Canned foods are incredibly convenient: They’re shelf-stable, budget-friendly and (often) ready-to-eat (read: They make mealtime a breeze). And contrary to popular belief, many kinds of canned foods, such as beans and veggies, are very nutritious.
But of all the good-for-you canned foods available, there’s one you should always have on hand: We’re talking canned light tuna, people.
When you have canned tuna in the pantry, you always have a quick, protein-rich meal at your fingertips, says Leslie Langevin, RD, author of The Anti-Inflammatory Kitchen Cookbook and co-owner of Whole Health Nutrition.
That’s probably why canned tuna is the third most popular seafood in the US, according to the National Fisheries Institute.
Read on to learn why eating canned light tuna — over other types of tuna — is a terrific way to get all the nutrients of fresh fish (at a fraction of the price).
Canned Light Tuna vs White Tuna
“Light tuna refers to the species of tuna used, which is usually yellowfin and/or skipjack,” says Susie Polgreen, RD, CD with Whole Health Nutrition. “The meat is darker in color and has a softer texture compared to white albacore tuna,” Polgreen says.
Bonus: Smaller species like yellowfin and skipjack (light tuna) serve up less mercury than larger white albacore tuna (more on this later), Langevin says.
The Benefits of Canned Light Tuna
1. It’s high in omega-3s
“One of the best health benefits of tuna is that it contains omega-3 fatty acids, which are a type of fat that the body cannot make on its own,” Polgreen says. That means you must get these good-for-you fats from your diet. And eating chunk light tuna is a great way to do that.
“Omega-3s help to reduce inflammation and are strongly linked to cardiovascular and brain health,” Polgreen says.
As anti-inflammatory fats, they’re also essential for eye and skin health, Langevin adds.
“You want to choose tuna that is canned in water, not oil, as some of the omega-3s can get lost when draining an oil-packed can,” Polgreen says.
2. It’s a Good Source of Vitamin D
“Canned tuna is one of the few foods that naturally contain vitamin D, which is one of the most important (yet challenging) vitamins to be sufficient in,” Polgreen says.
It’s true: most of us are lacking in this vital vitamin, with about 42 percent of Americans having a vitamin D deficiency, according to Cleveland Clinic’s Mercy Hospital.
But supplying your body with vitamin D is critical as it plays a pivotal role in bone and heart health, immunity and mood regulation, Polgreen says.
One serving of canned light tuna provides 2 micrograms of vitamin D, per the USDA. That’s 10 percent of your recommended daily value (DV).
While canned tuna is low in calories (142 calories per can), this fantastic fish is quite filling (read: It curbs hunger pangs and keeps your cravings in check).
Canned tuna’s satiety factor is related to its rich protein and fat content, Langevin says. That’s because both macronutrients are digested slowly, which results in feeling fuller for longer.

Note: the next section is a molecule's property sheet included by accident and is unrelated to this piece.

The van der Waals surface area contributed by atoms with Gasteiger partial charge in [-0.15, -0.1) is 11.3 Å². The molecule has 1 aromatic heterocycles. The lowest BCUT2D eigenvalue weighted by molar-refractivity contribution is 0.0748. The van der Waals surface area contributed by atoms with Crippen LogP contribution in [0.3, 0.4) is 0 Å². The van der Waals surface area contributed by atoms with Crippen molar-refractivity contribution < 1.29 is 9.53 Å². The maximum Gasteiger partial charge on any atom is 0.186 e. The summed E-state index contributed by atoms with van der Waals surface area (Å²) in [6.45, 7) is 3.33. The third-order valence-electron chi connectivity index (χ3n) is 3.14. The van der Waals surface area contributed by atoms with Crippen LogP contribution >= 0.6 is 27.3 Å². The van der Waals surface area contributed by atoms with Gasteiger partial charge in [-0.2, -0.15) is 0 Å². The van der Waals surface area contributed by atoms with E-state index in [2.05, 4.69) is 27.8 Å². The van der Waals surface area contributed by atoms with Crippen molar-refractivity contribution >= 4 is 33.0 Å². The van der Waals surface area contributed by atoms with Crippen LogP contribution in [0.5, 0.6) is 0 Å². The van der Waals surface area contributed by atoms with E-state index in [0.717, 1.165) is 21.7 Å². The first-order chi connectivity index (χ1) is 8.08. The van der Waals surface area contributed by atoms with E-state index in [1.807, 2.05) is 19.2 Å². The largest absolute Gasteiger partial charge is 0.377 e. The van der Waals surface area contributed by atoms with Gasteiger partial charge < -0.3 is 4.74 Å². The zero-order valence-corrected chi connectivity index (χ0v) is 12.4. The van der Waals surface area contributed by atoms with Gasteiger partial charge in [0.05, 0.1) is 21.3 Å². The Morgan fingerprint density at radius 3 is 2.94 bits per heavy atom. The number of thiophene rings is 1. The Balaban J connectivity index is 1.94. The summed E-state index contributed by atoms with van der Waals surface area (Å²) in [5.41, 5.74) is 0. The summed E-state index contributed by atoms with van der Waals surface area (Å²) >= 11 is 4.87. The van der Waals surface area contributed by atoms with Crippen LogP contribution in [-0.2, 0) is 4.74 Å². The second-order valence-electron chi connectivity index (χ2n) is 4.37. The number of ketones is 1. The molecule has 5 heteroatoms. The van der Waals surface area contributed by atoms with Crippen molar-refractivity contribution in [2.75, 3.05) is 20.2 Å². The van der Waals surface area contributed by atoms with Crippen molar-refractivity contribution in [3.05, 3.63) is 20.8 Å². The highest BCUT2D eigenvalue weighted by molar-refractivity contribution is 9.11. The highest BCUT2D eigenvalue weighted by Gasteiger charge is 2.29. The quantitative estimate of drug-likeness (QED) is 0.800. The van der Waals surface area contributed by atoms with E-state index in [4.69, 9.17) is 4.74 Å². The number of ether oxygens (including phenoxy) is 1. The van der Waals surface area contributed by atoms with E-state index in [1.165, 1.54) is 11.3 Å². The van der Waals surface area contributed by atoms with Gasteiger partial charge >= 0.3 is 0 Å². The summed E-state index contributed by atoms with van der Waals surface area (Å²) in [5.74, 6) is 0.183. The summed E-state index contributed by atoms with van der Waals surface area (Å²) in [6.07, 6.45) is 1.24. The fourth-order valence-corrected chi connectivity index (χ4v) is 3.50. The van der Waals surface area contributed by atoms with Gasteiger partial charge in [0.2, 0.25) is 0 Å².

A single serving of canned light tuna touts an impressive 32 grams of protein and 1.6 grams of fat (although it may sound like a small amount, it is abundant in omega-3 fatty acids), Langevin says.
With 116.5 micrograms per can (that’s 212 percent of the DV), chunk light tuna is a significant source of selenium, per the USDA.
Here’s why that’s good news for your health: As an essential element of many enzymes and proteins, selenium plays a part in DNA production, reproduction and the metabolism of thyroid hormones, and helps safeguard against cell damage and infections, according to the Harvard TH Chan School of Public Health.
5. It’s Lower in Mercury Than Other Tuna Types
“Mercury is often the biggest health concern with tuna consumption, as high mercury exposures have been linked to significant central nervous system impairments,” Polgreen says.
“While all tuna has some mercury, light tuna is typically lower in mercury than white albacore and thus considered a safer choice,” she says.
For reference, the average mercury content of light tuna is 0.12 parts per million of mercury versus 0.32 parts per million of mercury for white tuna, Langevin says.
That’s because smaller fish — such as skipjack or yellowfin tuna (typically the type of tuna packed in light tuna cans) — accumulate less mercury in their lives compared to larger albacore tuna (the kind you find in canned white tuna), Langevin says.
Still, both Langevin and Polgreen recommend keeping your intake to around one can per week to limit mercury levels in your diet.
Look for labels with “light tuna” (including yellowfin or skipjack) and stick with varieties that are packed in water (rather than oil) for a leaner option, Langevin says
“Another thing you can do is choose brands that conduct mercury testing, such as Safe Catch ($21 per 6-pack) or Wild Planet ($16 per 4-pack),” Polgreen and Langevin agree.
How to Eat Light Tuna
Here are just a few ways Langevin and Polgreen like to use canned tuna for a nutritious lunch, dinner or snack:
- Make fish cakes by tossing tuna with breadcrumbs, an egg, diced onions, celery and peppers and sauté the patties in olive oil.
- Mix tuna with a 1/2 avocado, a little lemon juice, diced onion and celery and serve over greens.
- Toss tuna with olive oil or avocado oil and herbs and scoop it inside pitted avocados and bell peppers.
- Use tuna as a topper to add more protein to a chickpea pasta.